It is always a pleasure and a rare privilege to share an intellectual moment with a dedicated army of committed human rights crusaders who desire to use law as a tool to advance human rights and social justice. It is not quite often that lawyers talk of human rights and social justice in the same breadth, yet the two concepts, although meaning different things, to different people, are interrelated; and I would argue, inseparable.
As that iconic Statesman and lawyer from Mveso/Qunu, Nelson Rolihlahla Mandela once said, to deny people their rights is to challenge their very humanity.
The Universal Declaration of Human Rights makes reference to the concept of the rule of law and states that:
“ Whereas it is essential if man (read and woman) is not to be compelled to have recourse, as a last resort, to rebellion, against tyranny and oppression, that human rights should be protected by the Rule of Law.”
The rule of law is a contested concept. It is also vague. It means different things to different people, including lawyers and judges. Lawyers often trace the concept to the English Jurist by the name of AV Dicey. By the rule of law Dicey had in mind essentially three principles: (a) the supremacy of the law; as opposed to arbitrary power; (b) the notion of equality before the law in the sense of equal subjection of all before the law and, (c) the rights of the courts to define and enforce what the law is.
Over time the lawyers have tried to unpack this vague concept by literally listing its constituent parts. The list keeps growing.
Traditionally the rule of law was understood to mean rule according to law. It didn’t matter much the content of those laws. The content of those laws was hardly interrogated. History would testify that in the past, and perhaps even now, the most despotic and oppressive regimes had rules on the basis of which they governed. Examples that come to mind are Nazi Germany and apartheid South Africa; yet no contemporary lawyer, of substance, can credibly argue that those regimes observed the rule of law; even as they believed they did.
Nowadays, as that doyen of the US Judiciary, Cardazo, once said the ultimate objective of law is the welfare of society. The law has no finer hour than when it cuts through the walls of prejudice. And judges should never been willing executioners of unjust laws that offend the core values of human rights.
Consequently, any claim, from whosoever that the rule of law is being observed whilst systematically denying other persons their rights, purely on the basis of prejudice and little knowledge, cannot be taken seriously.
It is correct to assert, in the context of HIV, TB and human rights in particular, that the legal and policy environment globally and in Africa in particular is generally hostile, inconsistent and in conflict with the 2016 Political Declaration that aims to end the epidemic by 2030.
The Lancet Report recently released paints a grim picture of the state of human rights globally as affects key populations in a number of places. It is plain to me that if these challenges are not urgently addressed the noble goal to end the HIV epidemic will remain a hollow dream. Once again, a tipping moment in history has been reached where, we, the people, must refuse to surrender our dignity or be complicit in the violation of their rights either by doing nothing or just mourning. Tragically, whilst human rights are inherent in every person they are hardly granted on a silver platter.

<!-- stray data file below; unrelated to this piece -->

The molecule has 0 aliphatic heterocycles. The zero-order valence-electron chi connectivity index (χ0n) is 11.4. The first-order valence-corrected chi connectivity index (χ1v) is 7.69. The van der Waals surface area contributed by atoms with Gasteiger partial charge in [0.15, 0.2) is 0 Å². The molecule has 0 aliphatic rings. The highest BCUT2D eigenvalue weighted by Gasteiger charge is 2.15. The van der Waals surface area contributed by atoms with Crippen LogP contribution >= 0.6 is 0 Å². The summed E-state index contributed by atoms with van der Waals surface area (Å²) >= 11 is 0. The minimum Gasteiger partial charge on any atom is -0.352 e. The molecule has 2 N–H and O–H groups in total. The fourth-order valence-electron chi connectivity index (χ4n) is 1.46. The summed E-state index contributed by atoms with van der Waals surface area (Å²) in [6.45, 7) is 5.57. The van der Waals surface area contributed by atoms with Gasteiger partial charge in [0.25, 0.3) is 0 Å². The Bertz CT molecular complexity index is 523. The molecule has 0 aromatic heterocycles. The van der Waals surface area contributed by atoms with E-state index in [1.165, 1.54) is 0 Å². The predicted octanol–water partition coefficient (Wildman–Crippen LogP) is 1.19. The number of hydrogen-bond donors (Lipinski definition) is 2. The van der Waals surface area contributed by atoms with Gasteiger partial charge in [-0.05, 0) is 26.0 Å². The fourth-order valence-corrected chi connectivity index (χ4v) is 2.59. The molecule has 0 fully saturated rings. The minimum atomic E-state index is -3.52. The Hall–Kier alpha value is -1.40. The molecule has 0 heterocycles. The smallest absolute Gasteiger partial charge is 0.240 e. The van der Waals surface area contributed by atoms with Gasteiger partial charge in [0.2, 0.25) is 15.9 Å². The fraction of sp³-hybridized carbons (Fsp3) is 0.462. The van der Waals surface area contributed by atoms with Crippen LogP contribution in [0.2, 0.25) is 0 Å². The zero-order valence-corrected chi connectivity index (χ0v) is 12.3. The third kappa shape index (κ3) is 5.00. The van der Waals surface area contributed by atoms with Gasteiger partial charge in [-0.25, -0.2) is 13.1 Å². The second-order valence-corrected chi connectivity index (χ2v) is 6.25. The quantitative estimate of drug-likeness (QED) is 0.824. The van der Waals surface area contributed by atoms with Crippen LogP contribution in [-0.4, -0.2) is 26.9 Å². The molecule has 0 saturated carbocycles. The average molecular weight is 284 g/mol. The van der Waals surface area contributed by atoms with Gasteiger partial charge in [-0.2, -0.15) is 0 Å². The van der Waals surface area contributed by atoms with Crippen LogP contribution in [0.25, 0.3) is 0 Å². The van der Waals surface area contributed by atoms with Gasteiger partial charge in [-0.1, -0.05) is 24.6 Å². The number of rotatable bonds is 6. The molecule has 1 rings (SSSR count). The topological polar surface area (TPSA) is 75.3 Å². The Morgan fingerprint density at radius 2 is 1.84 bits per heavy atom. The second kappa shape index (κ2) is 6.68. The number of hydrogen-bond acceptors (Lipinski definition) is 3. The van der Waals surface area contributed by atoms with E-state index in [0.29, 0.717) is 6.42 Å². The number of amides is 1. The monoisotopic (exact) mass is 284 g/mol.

The Special issue of the Lancet report of which I make reference, says that prisoners are the most neglected and vulnerable of all populations in the global HIV/AIDS response. This is paradoxical because the rule of law asserts that prisoners do not seize to be human beings by being imprisoned; they have full rights, just like all of us, save those necessarily taken away by virtue of imprisonment.
The aforesaid report says that in Ukraine, for example, arresting and locking up people, who, inject drugs, may account for half of all new infections amongst this population. It follows that concentrating these people in crowded, unhealthy conditions in prisons without proper health care and treatment creates increased risk, both in prison and the communities to which they return.
Worldwide, sex workers are reported to be disproportionately affected by HIV, yet the Lancet report says criminalizing sex work could prevent up to 46 percent of new infections amongst sex workers.
The Lancet Report speaks of millions of transgender people who still face discrimination. These experiences include discrimination at schools, public health facilities, workplaces and mainstream economy.
According to the report, many of the health challenges faced by transgender people are made worse by laws and policies that deny them gender recognition. The report further says: “ Faced with stigma, discrimination and abuse transgender people are pushed to the margins of society, which leaves them at the mercy of further ill-health.”
The report makes far reaching recommendations, including that revisions be made to WHO’s diagnostic manual, due to be revised in 2018,including removing diagnosis for transgender people from the chapter relating to: “ mental and behavioural disorders”, as it unduly reinforces stigma. One of the abiding myths that envinces, in my view, breathtaking ignorance of the diversity of humanity is the notion that there are two genders: male or female.
In Africa, the narrative is more or less the same. Acute deficit of rule of law credentials as demonstrated by an epidemic of laws that criminalizes same sex consensual relationships and prosecutes people living with HIV for transmission or conduct risking transmission is turning rights holders into potential criminals and driving them away from accessing treatment and care; in addition to fueling stigma and discrimination. These violations of rights cannot be consistent with modern notions of the rule of law.